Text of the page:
Wednesday, January 20, 2016

Hondurans get their international anti-corruption team -- will it be enough? (Jan. 20, 2016)

Honduras and the Organization of American States (OAS) signed an agreement yesterday for an international team of experts to assist the Honduran legal system's fight against corruption.

The Support Mission Against Corruption and Impunity in Honduras, which will start next month, will be made up of international judges, prosecutors and legal experts who will work with a specially selected group of Honduran professionals to investigate cases of corruption.

MACCIH by its Spanish initials (Misión de Apoyo Contra la Corrupción y la Impunidad en Honduras) has a mandate of four years and $32 million from the regional organization. Led by the former Peruvian prime minister Juan Jiménez, it will have powers to independently investigate politicians, judges and members of the security forces.

Honduras has one of the world's highest homicide rates and an extremely high rate of impunity.

The group's creation was spurred by massive protests beginning in May of last year, demanding accountability and an international, independent prosecutorial team, after news of embezzlement of $300 million from its social security system. (See the post for June 8, 2015.) Some estimate that the the fraud killed thousands as a result of medical shortages and tattered the public health system. President Juan Orlando Hernández was forced to admit that some of the stolen funds went to his 2013 election campaign.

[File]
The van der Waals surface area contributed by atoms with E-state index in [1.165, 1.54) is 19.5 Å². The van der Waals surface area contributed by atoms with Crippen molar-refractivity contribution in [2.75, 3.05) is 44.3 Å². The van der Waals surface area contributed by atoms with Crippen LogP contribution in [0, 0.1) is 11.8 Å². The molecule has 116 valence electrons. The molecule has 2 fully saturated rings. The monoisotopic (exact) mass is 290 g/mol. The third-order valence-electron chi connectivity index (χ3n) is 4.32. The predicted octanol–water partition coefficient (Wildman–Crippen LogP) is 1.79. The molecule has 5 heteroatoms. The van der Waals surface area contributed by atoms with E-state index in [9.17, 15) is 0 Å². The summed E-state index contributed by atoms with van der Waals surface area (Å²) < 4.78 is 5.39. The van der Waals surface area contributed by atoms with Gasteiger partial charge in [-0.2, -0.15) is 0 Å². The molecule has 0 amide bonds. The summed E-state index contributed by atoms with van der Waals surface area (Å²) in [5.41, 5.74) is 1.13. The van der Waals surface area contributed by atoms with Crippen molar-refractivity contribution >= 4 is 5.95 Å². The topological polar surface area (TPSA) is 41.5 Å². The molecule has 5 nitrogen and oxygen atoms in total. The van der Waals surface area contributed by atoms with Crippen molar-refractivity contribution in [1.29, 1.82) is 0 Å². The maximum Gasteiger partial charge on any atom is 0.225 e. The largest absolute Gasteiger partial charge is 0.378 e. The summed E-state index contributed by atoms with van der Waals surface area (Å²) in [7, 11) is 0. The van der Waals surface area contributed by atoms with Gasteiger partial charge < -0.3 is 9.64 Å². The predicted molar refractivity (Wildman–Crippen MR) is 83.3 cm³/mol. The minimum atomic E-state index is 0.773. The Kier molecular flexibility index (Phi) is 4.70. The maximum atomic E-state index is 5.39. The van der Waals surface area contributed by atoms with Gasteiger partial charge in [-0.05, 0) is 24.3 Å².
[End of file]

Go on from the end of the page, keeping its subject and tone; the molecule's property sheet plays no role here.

Demonstrators specifically demanded a group like the International Commission Against Impunity in Guatemala (CICIG), the U.N. backed group which has investigated key cases despite a weak judicial system, including a customs kick-back scheme that put the former Guatemalan president and vice president in jail.

The MACCIH follows the CICIG model in many aspects: it will have full access to official documents and public records to help with the investigation and prosecution of cases involving corrupt networks. It will also select the cases in which it will cooperate, explains the Wall Street Journal. (Full OAS press release.)

The MACCIH could also take over anti-corruption purges in the police and military, according to El Heraldo

And it will answer directly to OAS president Luis Almagro, who committed himself to "guaranteeing" that the MACCIH "will not be another formality." In an op-ed in El País he promised personal periodic involvement in a venture that "could transform the country in the correct direction."

But the Honduran group will not match the power of the CICIG in Guatemala. The MACCIH can't act as co-plaintiff before local courts and promote disciplinary processes against government or judicial officials who refuse to collaborate. And it cannot carry out its own investigations, according to the WSJ.

While the Guatemalan commission operates independently from the prosecutor's office and the judicial system (although they cooperate), the Honduran mission with work under the prosecutor and Supreme Court, which are close to the president, reports the Associated Press.

The protest group wants the MACCIH to tackle the social security scandal first. But they are concerned the new mission won't have enough teeth, according to the AP.

And the MACCIH could face additional complications, notes InSight Crime, such limited and poorly organized public information. Additionally, Honduran elites involved in corruption may well have taken note of the Guatemalan example already and taken measures to avoid similar high-profile anti-corruption takedowns.